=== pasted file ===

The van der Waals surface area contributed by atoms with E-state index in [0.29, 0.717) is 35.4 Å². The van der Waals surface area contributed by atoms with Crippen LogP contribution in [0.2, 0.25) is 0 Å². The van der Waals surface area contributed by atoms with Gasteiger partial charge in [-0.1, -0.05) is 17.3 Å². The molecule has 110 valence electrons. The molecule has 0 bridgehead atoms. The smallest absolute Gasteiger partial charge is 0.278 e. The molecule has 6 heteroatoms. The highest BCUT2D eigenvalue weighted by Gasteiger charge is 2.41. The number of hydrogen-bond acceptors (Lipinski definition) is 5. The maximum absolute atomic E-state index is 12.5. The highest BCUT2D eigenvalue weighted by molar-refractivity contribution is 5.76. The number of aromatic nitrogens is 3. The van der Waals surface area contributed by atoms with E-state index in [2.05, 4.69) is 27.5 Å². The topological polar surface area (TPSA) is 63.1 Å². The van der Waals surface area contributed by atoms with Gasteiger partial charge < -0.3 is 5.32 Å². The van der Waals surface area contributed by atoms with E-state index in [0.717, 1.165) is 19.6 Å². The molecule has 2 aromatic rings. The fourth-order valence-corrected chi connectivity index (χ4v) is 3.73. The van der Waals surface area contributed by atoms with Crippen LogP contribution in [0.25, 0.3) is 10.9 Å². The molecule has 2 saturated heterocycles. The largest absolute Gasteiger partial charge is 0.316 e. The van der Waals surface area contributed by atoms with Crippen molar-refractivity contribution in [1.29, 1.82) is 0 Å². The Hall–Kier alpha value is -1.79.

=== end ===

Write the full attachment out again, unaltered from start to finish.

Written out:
The van der Waals surface area contributed by atoms with E-state index in [0.29, 0.717) is 35.4 Å². The van der Waals surface area contributed by atoms with Crippen LogP contribution in [0.2, 0.25) is 0 Å². The van der Waals surface area contributed by atoms with Gasteiger partial charge in [-0.1, -0.05) is 17.3 Å². The molecule has 110 valence electrons. The molecule has 0 bridgehead atoms. The smallest absolute Gasteiger partial charge is 0.278 e. The molecule has 6 heteroatoms. The highest BCUT2D eigenvalue weighted by Gasteiger charge is 2.41. The number of hydrogen-bond acceptors (Lipinski definition) is 5. The maximum absolute atomic E-state index is 12.5. The highest BCUT2D eigenvalue weighted by molar-refractivity contribution is 5.76. The number of aromatic nitrogens is 3. The van der Waals surface area contributed by atoms with E-state index in [2.05, 4.69) is 27.5 Å². The topological polar surface area (TPSA) is 63.1 Å². The van der Waals surface area contributed by atoms with Gasteiger partial charge < -0.3 is 5.32 Å². The van der Waals surface area contributed by atoms with E-state index in [0.717, 1.165) is 19.6 Å². The molecule has 2 aromatic rings. The fourth-order valence-corrected chi connectivity index (χ4v) is 3.73. The van der Waals surface area contributed by atoms with Crippen LogP contribution in [0.25, 0.3) is 10.9 Å². The molecule has 2 saturated heterocycles. The largest absolute Gasteiger partial charge is 0.316 e. The van der Waals surface area contributed by atoms with Crippen molar-refractivity contribution in [1.29, 1.82) is 0 Å². The Hall–Kier alpha value is -1.79.